Small-spored Alternaria species are a taxo-nomically challenging group of fungi with few morphological or molecular characters that allow unambiguous discrimination among taxa. The protein-coding genes most commonly employed in fungal systematics are invariant among these taxa, so noncoding, anonymous regions of the genome were developed to assess evolutionary relationships among these organisms. Nineteen sequence-characterized amplified regions (SCAR) were screened for phylogenetic utility by comparing sequences among reference isolates of small-spored Alternaria species. Five of nineteen loci were consistently amplifiable and had sufficient phylogenetic signal. Phylogenetic analyses were performed with 150 small-spored Alternaria isolates using sequence data from an endopolygalac-turonase gene and two anonymous loci. Associations among phylogenetic lineage, morphological classification, geography and host were evaluated for use as practical taxonomic characters. Samples included isolates from citrus in Florida, pistachio in California, desert plants in Arizona, walnuts in France/Italy and apples in South Africa. No associations were found between host or geographic associations and phylogenetic lineage, indicating that these characters were not useful for cladistic classification of small-spored Alternaria. Similarly strict congruence between morphology and phylogenetic lineage was not found among isolates grouped morphologically with A. alternata or A. tenuissima. In contrast 34 isolates grouped morphologically with A. arborescens fell into discrete clades for all datasets. Although 5-9 well supported clades were evident among isolates, it is currently unclear if these clades should be considered phylogenetic species or emerging evolutionary line-ages within the phylogenetically defined alternata species-group.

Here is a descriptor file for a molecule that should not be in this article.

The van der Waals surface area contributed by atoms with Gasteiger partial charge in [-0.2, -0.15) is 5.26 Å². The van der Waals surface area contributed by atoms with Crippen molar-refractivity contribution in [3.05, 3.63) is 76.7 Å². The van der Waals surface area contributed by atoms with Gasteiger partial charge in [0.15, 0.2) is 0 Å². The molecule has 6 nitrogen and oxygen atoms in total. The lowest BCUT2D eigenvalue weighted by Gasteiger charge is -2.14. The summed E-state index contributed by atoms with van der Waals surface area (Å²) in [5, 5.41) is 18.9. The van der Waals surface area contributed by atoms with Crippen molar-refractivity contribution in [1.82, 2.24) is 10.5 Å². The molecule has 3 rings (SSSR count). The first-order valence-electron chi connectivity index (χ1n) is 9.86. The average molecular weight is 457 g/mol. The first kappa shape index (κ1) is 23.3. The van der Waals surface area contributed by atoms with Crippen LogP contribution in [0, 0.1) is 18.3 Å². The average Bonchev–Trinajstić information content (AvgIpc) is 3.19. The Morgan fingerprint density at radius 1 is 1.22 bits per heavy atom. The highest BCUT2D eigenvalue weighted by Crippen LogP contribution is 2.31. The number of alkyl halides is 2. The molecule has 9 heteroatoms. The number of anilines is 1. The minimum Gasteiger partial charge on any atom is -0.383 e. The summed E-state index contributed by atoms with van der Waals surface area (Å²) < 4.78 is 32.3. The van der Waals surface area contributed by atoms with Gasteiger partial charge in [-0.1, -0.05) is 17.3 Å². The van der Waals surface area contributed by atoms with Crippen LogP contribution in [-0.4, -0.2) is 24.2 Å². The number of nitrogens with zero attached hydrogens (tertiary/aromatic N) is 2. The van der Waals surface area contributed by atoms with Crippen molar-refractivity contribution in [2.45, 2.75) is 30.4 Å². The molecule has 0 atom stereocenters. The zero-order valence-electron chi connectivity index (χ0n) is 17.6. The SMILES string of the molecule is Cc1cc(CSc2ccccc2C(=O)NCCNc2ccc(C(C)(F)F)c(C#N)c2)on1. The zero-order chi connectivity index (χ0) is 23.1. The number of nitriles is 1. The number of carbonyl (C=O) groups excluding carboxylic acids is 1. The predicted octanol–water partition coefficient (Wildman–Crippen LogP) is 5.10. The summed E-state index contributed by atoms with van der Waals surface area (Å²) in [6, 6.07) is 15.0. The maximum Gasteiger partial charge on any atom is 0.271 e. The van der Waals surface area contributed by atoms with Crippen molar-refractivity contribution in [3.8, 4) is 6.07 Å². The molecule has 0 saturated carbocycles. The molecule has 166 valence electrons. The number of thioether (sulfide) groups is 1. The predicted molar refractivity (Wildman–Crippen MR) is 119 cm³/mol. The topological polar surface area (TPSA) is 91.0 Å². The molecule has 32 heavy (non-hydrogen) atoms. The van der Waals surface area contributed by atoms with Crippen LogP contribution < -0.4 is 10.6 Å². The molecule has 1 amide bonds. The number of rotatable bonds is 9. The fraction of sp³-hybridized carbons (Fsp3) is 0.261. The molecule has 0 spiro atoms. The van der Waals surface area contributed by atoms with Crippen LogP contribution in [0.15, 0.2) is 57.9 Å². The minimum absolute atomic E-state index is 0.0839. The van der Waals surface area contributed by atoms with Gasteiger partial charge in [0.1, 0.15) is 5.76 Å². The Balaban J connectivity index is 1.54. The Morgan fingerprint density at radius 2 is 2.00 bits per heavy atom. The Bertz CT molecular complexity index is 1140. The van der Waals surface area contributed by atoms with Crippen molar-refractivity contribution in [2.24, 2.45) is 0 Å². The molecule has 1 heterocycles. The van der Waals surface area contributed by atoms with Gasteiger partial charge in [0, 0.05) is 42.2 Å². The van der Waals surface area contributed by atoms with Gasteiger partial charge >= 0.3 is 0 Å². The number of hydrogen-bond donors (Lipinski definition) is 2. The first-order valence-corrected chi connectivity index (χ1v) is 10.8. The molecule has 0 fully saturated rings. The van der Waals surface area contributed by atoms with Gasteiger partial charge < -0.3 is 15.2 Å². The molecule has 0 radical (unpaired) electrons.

- Population-level systematics
- Small-spored Alternaria species
ASJC Scopus subject areas
- Ecology, Evolution, Behavior and Systematics
- Molecular Biology
- Cell Biology